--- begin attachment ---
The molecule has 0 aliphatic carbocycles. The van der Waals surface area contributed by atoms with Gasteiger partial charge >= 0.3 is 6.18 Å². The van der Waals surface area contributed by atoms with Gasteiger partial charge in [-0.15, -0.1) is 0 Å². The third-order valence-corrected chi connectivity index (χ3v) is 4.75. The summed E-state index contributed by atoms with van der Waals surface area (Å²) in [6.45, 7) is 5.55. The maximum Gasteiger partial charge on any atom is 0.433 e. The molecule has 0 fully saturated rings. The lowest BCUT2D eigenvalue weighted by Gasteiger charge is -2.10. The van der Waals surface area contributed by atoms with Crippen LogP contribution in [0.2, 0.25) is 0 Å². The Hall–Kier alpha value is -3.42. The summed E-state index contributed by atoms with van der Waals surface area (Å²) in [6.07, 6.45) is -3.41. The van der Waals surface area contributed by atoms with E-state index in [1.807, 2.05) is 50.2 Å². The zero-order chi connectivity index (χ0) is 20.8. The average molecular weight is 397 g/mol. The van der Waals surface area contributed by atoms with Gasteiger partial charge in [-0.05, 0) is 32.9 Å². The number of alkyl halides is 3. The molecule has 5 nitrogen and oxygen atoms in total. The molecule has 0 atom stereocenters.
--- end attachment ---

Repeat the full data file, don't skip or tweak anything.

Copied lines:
The molecule has 0 aliphatic carbocycles. The van der Waals surface area contributed by atoms with Gasteiger partial charge >= 0.3 is 6.18 Å². The van der Waals surface area contributed by atoms with Gasteiger partial charge in [-0.15, -0.1) is 0 Å². The third-order valence-corrected chi connectivity index (χ3v) is 4.75. The summed E-state index contributed by atoms with van der Waals surface area (Å²) in [6.45, 7) is 5.55. The maximum Gasteiger partial charge on any atom is 0.433 e. The molecule has 0 fully saturated rings. The lowest BCUT2D eigenvalue weighted by Gasteiger charge is -2.10. The van der Waals surface area contributed by atoms with Crippen LogP contribution in [0.2, 0.25) is 0 Å². The Hall–Kier alpha value is -3.42. The summed E-state index contributed by atoms with van der Waals surface area (Å²) in [6.07, 6.45) is -3.41. The van der Waals surface area contributed by atoms with E-state index in [1.807, 2.05) is 50.2 Å². The zero-order chi connectivity index (χ0) is 20.8. The average molecular weight is 397 g/mol. The van der Waals surface area contributed by atoms with Gasteiger partial charge in [-0.05, 0) is 32.9 Å². The number of alkyl halides is 3. The molecule has 5 nitrogen and oxygen atoms in total. The molecule has 0 atom stereocenters.